I like the idea that we can make smart choices, eat sensible amounts of whole foods and not the wrong foods, exercise, not smoke, maintain balance (whatever that means in 2010) and in doing so, be responsible for our health. Check, plus.
It’s an attractive concept, really, that we can determine our medical circumstances by informed decisions and a vital lifestyle. It appeals to the well — that we’re OK, on the other side, doing something right.
There is order in the world. God exists. etc.
Very appealing. There’s utility in this outlook, besides. To the extent that we can influence our well-being and lessen the likelihood of some diseases, of course we can! and should adjust our lack-of-dieting, drinking, smoking, arms firing, boxing and whatever else damaging it is that we do to ourselves.
I’m all for people adjusting their behavior and knowing they’re accountable for the consequences. And I’m not keen on a victim’s mentality for those who are ill.
So far so good –
Last summer former Whole Foods CEO John Mackey offered an unsympathetic op-ed in The Wall Street Journal on the subject of health care reform. He provides the “correct” i.e. unedited version in the CEO’s blog:
“Many promoters of health care reform believe that people have an intrinsic ethical right to health care… While all of us can empathize with those who are sick, how can we say that all people have any more of an intrinsic right to health care than they have an intrinsic right to food, clothing, owning their own homes, a car or a personal computer? …
“Rather than increase governmental spending and control, what we need to do is address the root causes of disease and poor health. This begins with the realization that every American adult is responsible for their own health. Unfortunately many of our health care problems are self-inflicted…
Now, here’s the rub. While all of us can empathize, not everyone does. And few citizens go to medical school. Some, uneducated or misinformed, might sincerely believe that illnesses are deserved.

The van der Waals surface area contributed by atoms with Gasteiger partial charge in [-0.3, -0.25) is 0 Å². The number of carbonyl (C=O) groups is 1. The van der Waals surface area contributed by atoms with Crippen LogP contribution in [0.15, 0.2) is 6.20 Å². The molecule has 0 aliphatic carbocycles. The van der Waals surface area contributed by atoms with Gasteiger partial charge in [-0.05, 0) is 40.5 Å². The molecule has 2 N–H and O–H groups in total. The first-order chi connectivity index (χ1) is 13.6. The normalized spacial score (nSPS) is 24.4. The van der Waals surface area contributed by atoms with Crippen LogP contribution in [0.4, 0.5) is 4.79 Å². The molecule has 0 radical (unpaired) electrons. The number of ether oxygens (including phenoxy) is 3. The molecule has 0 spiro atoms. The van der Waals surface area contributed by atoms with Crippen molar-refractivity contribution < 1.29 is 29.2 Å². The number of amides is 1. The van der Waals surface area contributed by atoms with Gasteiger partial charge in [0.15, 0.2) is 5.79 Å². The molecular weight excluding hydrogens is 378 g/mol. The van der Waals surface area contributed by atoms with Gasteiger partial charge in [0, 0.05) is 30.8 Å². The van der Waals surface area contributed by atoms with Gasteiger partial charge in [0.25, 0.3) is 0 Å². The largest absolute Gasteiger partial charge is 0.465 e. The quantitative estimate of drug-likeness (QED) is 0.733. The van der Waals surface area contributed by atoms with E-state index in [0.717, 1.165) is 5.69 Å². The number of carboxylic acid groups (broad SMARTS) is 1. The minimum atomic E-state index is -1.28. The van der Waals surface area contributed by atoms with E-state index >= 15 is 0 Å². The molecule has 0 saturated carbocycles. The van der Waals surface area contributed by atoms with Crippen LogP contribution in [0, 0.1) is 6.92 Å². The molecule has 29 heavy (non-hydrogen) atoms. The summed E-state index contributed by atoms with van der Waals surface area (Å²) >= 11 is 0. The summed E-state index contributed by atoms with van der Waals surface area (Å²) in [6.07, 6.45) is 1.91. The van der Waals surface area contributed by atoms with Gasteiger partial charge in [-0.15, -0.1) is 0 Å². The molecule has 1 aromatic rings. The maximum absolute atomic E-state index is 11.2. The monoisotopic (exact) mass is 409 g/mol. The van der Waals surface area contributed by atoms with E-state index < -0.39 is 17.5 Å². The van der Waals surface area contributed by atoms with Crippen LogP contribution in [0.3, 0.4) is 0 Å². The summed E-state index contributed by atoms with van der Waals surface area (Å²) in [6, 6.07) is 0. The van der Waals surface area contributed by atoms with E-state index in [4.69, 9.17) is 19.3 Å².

So let’s set some facts straight on real illness and would-be uninsurable people like me:
Most people who are sick — with leukemia, diabetes, osteogenesis imperfecta, heart disease, multiple sclerosis, scoliosis, glycogen storage disease Type II, depression, Lou Gehrig’s disease, sickle cell anemia, rheumatoid arthritis or what have you — are not ill by choice. They didn’t make bad decisions or do anything worse, on average, than people who are healthy.
Rather, they became ill. Just like that.
The idea of an insurance pool is that when everyone in the community participates, whoever ends up with large medical expenses is covered, explained Jonathan Cohn. When contributions come in from all, including those who are healthy, funds are sufficient to provide for the sick among us.
As things stand, the insurance industry divides us into likely profitable and unprofitable segments. “So you know if you’re one of the people born with diabetes, you have cancer, you had an injury that requires lengthy rehabilitation, tough luck, you’re going to end up in that pool of unhealthy people,” Cohn said.
Insurance is no cure-all, to be sure. It won’t take away my cousin’s cancer or fix Bill Clinton’s heart. That would require research and better medicines.
Depriving insurance, or care, to those who need it most is inconceivable to a society as ours was intended. It’s uncivil.
Elaine Schattner MD is an trained oncologist, educator and journalist who writes about medicine. She teaches at Weill Cornell Medical College. You’ll find her blog, where this post first appeared, at Medicallessons.net